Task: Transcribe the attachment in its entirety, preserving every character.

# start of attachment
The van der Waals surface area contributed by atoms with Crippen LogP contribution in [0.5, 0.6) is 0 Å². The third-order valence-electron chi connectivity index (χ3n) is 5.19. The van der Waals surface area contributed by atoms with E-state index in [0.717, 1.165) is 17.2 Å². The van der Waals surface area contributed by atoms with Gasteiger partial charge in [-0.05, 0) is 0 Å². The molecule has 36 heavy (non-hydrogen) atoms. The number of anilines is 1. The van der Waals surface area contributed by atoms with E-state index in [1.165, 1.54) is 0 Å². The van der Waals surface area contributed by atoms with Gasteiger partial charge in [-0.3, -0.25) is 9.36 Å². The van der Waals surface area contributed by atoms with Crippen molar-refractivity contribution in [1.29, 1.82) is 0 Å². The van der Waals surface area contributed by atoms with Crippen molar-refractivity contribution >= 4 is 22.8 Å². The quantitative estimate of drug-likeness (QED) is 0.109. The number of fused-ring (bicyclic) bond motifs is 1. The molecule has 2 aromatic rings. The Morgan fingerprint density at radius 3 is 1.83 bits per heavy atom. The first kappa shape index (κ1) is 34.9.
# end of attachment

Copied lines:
The van der Waals surface area contributed by atoms with Crippen LogP contribution in [0.5, 0.6) is 0 Å². The third-order valence-electron chi connectivity index (χ3n) is 5.19. The van der Waals surface area contributed by atoms with E-state index in [0.717, 1.165) is 17.2 Å². The van der Waals surface area contributed by atoms with Gasteiger partial charge in [-0.05, 0) is 0 Å². The molecule has 36 heavy (non-hydrogen) atoms. The number of anilines is 1. The van der Waals surface area contributed by atoms with E-state index in [1.165, 1.54) is 0 Å². The van der Waals surface area contributed by atoms with Gasteiger partial charge in [-0.3, -0.25) is 9.36 Å². The van der Waals surface area contributed by atoms with Crippen molar-refractivity contribution in [1.29, 1.82) is 0 Å². The van der Waals surface area contributed by atoms with Crippen molar-refractivity contribution >= 4 is 22.8 Å². The quantitative estimate of drug-likeness (QED) is 0.109. The number of fused-ring (bicyclic) bond motifs is 1. The molecule has 2 aromatic rings. The Morgan fingerprint density at radius 3 is 1.83 bits per heavy atom. The first kappa shape index (κ1) is 34.9.